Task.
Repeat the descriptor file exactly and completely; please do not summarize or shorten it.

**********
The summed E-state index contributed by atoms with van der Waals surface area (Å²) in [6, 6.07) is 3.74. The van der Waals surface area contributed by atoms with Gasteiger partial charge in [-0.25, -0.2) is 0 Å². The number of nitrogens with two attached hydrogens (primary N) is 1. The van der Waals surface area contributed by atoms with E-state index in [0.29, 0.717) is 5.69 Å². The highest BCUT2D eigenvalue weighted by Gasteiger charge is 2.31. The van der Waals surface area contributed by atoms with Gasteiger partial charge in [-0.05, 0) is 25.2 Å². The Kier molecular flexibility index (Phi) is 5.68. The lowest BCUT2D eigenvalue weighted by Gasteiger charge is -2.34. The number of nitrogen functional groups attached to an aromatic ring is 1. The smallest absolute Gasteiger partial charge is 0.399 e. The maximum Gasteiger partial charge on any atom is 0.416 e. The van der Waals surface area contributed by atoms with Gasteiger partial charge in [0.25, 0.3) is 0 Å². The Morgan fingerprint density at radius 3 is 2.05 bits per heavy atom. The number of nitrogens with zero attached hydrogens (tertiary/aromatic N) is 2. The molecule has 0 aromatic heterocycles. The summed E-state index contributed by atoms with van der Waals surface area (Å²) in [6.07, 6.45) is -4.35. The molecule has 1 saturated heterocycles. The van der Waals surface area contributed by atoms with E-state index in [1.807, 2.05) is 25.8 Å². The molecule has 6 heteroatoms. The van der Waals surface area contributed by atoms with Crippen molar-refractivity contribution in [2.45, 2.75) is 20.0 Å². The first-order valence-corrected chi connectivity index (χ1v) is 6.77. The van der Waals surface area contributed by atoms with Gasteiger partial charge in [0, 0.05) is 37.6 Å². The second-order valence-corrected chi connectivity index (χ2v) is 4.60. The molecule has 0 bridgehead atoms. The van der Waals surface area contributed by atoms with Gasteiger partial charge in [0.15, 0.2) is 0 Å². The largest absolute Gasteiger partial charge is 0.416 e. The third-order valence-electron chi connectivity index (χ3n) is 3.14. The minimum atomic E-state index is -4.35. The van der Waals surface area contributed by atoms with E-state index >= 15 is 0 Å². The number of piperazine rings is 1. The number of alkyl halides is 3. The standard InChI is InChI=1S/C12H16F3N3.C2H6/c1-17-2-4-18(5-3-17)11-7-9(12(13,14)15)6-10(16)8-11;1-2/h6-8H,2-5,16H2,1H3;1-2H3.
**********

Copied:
The summed E-state index contributed by atoms with van der Waals surface area (Å²) in [6, 6.07) is 3.74. The van der Waals surface area contributed by atoms with Gasteiger partial charge in [-0.25, -0.2) is 0 Å². The number of nitrogens with two attached hydrogens (primary N) is 1. The van der Waals surface area contributed by atoms with E-state index in [0.29, 0.717) is 5.69 Å². The highest BCUT2D eigenvalue weighted by Gasteiger charge is 2.31. The van der Waals surface area contributed by atoms with Gasteiger partial charge in [-0.05, 0) is 25.2 Å². The Kier molecular flexibility index (Phi) is 5.68. The lowest BCUT2D eigenvalue weighted by Gasteiger charge is -2.34. The number of nitrogen functional groups attached to an aromatic ring is 1. The smallest absolute Gasteiger partial charge is 0.399 e. The maximum Gasteiger partial charge on any atom is 0.416 e. The van der Waals surface area contributed by atoms with Gasteiger partial charge in [0.25, 0.3) is 0 Å². The Morgan fingerprint density at radius 3 is 2.05 bits per heavy atom. The number of nitrogens with zero attached hydrogens (tertiary/aromatic N) is 2. The molecule has 0 aromatic heterocycles. The summed E-state index contributed by atoms with van der Waals surface area (Å²) in [6.07, 6.45) is -4.35. The molecule has 1 saturated heterocycles. The van der Waals surface area contributed by atoms with E-state index in [1.807, 2.05) is 25.8 Å². The molecule has 6 heteroatoms. The van der Waals surface area contributed by atoms with Crippen molar-refractivity contribution in [2.45, 2.75) is 20.0 Å². The first-order valence-corrected chi connectivity index (χ1v) is 6.77. The van der Waals surface area contributed by atoms with Gasteiger partial charge in [0, 0.05) is 37.6 Å². The second-order valence-corrected chi connectivity index (χ2v) is 4.60. The molecule has 0 bridgehead atoms. The van der Waals surface area contributed by atoms with Gasteiger partial charge in [0.15, 0.2) is 0 Å². The largest absolute Gasteiger partial charge is 0.416 e. The third-order valence-electron chi connectivity index (χ3n) is 3.14. The minimum atomic E-state index is -4.35. The van der Waals surface area contributed by atoms with E-state index >= 15 is 0 Å². The number of piperazine rings is 1. The number of alkyl halides is 3. The standard InChI is InChI=1S/C12H16F3N3.C2H6/c1-17-2-4-18(5-3-17)11-7-9(12(13,14)15)6-10(16)8-11;1-2/h6-8H,2-5,16H2,1H3;1-2H3.